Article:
“While I need to rely on the expertise of physicians to unmask systemic problems related to toxicity, one thing I often do with my patients is talk about nutrition. I see a great many dental and health issues that are related to poor habits of diet. One of the major parts of the toxicology course I’ve completed was devoted to understanding how good nutrition and supplementation can power up our cells. And so I’m gaining more expertise in the areas of nutrition and supplementation that I am delighted to share with my patients.”
More About Mercury
Dr. Willock has prepared a detailed, illustrated, 11-page patient education paper offering a brief overview of the effects of dental amalgam on the teeth and body—a primer of value to all.
He notes that “one of the main problems with amalgam fillings is that mercury amalgam cracks and splits teeth as it heats up and cools down from eating hot and cold foods. When it gets hot from eating hot foods, it expands nearly three times as fast as natural tooth structure and places great stress on a tooth, acting like a wedge, and cracks it.”
When the tooth cools down or is chilled by a cold drink “it contracts faster than the natural tooth structure and a small gap opens up at the margins of the restoration and leakage occurs. Bacteria enter between the tooth and the restoration. When the tooth warms back up to body temperature, the gap closes and ‘seals in’ whatever happened to be in the patient’s mouth and saliva at the time.”
A basic problem is that amalgam fillings do not bond to the tooth, Dr. Willock explains. “When mercury amalgam is first placed, it is packed into the cavity preparation in a flexible plastic form and soon turns very hard. And while it is hard and adds strength to the tooth, it begins to leak shortly afterward—due to thermal expansion and contraction—because it is not bonded to the tooth and does not seal it. In essence it is just a tight ‘press fit.’” There are a host of new, safe composite materials now available for the restoration of teeth in need, he says.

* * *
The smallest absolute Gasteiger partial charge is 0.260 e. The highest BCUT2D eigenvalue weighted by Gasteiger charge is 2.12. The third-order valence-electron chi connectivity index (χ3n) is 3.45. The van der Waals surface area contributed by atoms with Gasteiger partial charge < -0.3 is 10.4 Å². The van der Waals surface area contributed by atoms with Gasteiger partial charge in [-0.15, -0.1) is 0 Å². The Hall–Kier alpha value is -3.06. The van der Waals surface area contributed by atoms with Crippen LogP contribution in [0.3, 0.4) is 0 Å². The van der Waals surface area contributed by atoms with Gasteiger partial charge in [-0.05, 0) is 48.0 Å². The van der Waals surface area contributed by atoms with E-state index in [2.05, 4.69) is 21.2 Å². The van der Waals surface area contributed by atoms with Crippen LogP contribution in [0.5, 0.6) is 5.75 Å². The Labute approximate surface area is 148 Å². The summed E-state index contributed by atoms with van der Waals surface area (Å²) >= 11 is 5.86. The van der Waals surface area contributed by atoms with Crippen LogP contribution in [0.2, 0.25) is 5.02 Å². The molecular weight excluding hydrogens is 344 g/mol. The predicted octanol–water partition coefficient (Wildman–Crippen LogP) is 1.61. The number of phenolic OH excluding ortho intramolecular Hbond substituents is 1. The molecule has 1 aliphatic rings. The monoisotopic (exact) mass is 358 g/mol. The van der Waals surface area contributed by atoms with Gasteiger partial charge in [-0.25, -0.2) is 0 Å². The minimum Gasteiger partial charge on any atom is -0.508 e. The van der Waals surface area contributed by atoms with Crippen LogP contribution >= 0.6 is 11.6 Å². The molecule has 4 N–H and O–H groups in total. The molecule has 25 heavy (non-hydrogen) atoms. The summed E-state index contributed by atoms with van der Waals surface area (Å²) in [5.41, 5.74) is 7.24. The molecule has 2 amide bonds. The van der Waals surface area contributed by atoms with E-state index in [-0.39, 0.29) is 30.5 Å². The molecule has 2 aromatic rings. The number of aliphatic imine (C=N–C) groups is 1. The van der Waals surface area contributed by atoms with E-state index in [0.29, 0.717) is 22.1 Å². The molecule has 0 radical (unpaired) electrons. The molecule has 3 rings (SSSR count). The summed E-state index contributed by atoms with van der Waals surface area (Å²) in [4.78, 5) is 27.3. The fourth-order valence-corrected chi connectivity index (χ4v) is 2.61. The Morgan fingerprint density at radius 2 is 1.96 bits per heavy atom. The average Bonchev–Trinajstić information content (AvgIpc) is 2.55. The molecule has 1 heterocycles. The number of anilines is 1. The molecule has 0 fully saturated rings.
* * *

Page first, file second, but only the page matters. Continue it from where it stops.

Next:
He notes that dental amalgam is typically a 50-50 mix of mercury and silver with various amounts of tin, copper, and zinc added to give different properties to the mix. “And of course, mercury is the second most toxic element on the planet, after plutonium. It is considered a dangerous material by both government agencies and the medical community, and we must take special precautions to both store it and use it.
“Dental amalgam also off-gases continually as we chew, and this vapor is inhaled and absorbed by the body. Some experts believe the reason some patients and dentists are less affected by exposure to mercury is for one of two reasons: fewer incidents of exposure, and the ability to detoxify the substance, through the use of anti-oxidants and chelating agents, and a healthy diet. Cleansing the intestinal tract, keeping the liver and kidneys healthy, using a far infrared sauna, drinking good water to flush the acid radicals out, along with a good exercise program, need to be part of a good health plan.